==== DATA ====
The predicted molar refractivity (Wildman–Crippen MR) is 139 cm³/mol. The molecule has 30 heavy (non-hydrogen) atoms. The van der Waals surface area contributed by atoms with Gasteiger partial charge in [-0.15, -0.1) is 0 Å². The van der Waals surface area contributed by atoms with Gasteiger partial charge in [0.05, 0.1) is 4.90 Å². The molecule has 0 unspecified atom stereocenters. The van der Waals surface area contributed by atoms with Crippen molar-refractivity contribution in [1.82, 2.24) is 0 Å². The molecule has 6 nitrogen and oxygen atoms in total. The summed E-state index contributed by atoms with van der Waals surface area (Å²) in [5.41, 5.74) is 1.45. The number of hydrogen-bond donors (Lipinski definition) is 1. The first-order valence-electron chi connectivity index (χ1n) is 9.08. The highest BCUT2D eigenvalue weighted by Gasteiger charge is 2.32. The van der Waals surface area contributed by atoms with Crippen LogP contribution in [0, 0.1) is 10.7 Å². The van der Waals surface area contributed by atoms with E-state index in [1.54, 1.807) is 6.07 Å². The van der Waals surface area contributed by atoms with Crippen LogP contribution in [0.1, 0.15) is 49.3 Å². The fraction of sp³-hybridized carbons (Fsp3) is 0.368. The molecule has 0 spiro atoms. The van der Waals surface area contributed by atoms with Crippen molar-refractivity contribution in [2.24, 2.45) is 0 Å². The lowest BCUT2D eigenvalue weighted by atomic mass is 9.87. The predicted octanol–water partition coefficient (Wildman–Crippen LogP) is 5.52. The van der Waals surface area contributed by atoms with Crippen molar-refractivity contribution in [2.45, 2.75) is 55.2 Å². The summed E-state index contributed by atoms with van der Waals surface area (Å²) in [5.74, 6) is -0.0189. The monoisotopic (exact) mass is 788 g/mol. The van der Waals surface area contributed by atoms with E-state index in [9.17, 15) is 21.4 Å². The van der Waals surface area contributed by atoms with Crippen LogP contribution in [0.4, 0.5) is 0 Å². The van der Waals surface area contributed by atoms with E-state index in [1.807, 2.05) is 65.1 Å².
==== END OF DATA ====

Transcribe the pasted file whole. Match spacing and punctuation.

The predicted molar refractivity (Wildman–Crippen MR) is 139 cm³/mol. The molecule has 30 heavy (non-hydrogen) atoms. The van der Waals surface area contributed by atoms with Gasteiger partial charge in [-0.15, -0.1) is 0 Å². The van der Waals surface area contributed by atoms with Gasteiger partial charge in [0.05, 0.1) is 4.90 Å². The molecule has 0 unspecified atom stereocenters. The van der Waals surface area contributed by atoms with Crippen molar-refractivity contribution in [1.82, 2.24) is 0 Å². The molecule has 6 nitrogen and oxygen atoms in total. The summed E-state index contributed by atoms with van der Waals surface area (Å²) in [5.41, 5.74) is 1.45. The number of hydrogen-bond donors (Lipinski definition) is 1. The first-order valence-electron chi connectivity index (χ1n) is 9.08. The highest BCUT2D eigenvalue weighted by Gasteiger charge is 2.32. The van der Waals surface area contributed by atoms with Crippen LogP contribution in [0, 0.1) is 10.7 Å². The van der Waals surface area contributed by atoms with E-state index in [1.54, 1.807) is 6.07 Å². The van der Waals surface area contributed by atoms with Crippen LogP contribution in [0.1, 0.15) is 49.3 Å². The fraction of sp³-hybridized carbons (Fsp3) is 0.368. The molecule has 0 spiro atoms. The van der Waals surface area contributed by atoms with Crippen molar-refractivity contribution in [2.24, 2.45) is 0 Å². The lowest BCUT2D eigenvalue weighted by atomic mass is 9.87. The predicted octanol–water partition coefficient (Wildman–Crippen LogP) is 5.52. The van der Waals surface area contributed by atoms with Crippen molar-refractivity contribution in [2.45, 2.75) is 55.2 Å². The summed E-state index contributed by atoms with van der Waals surface area (Å²) in [5.74, 6) is -0.0189. The monoisotopic (exact) mass is 788 g/mol. The van der Waals surface area contributed by atoms with E-state index in [9.17, 15) is 21.4 Å². The van der Waals surface area contributed by atoms with Crippen LogP contribution in [0.4, 0.5) is 0 Å². The van der Waals surface area contributed by atoms with E-state index in [1.807, 2.05) is 65.1 Å².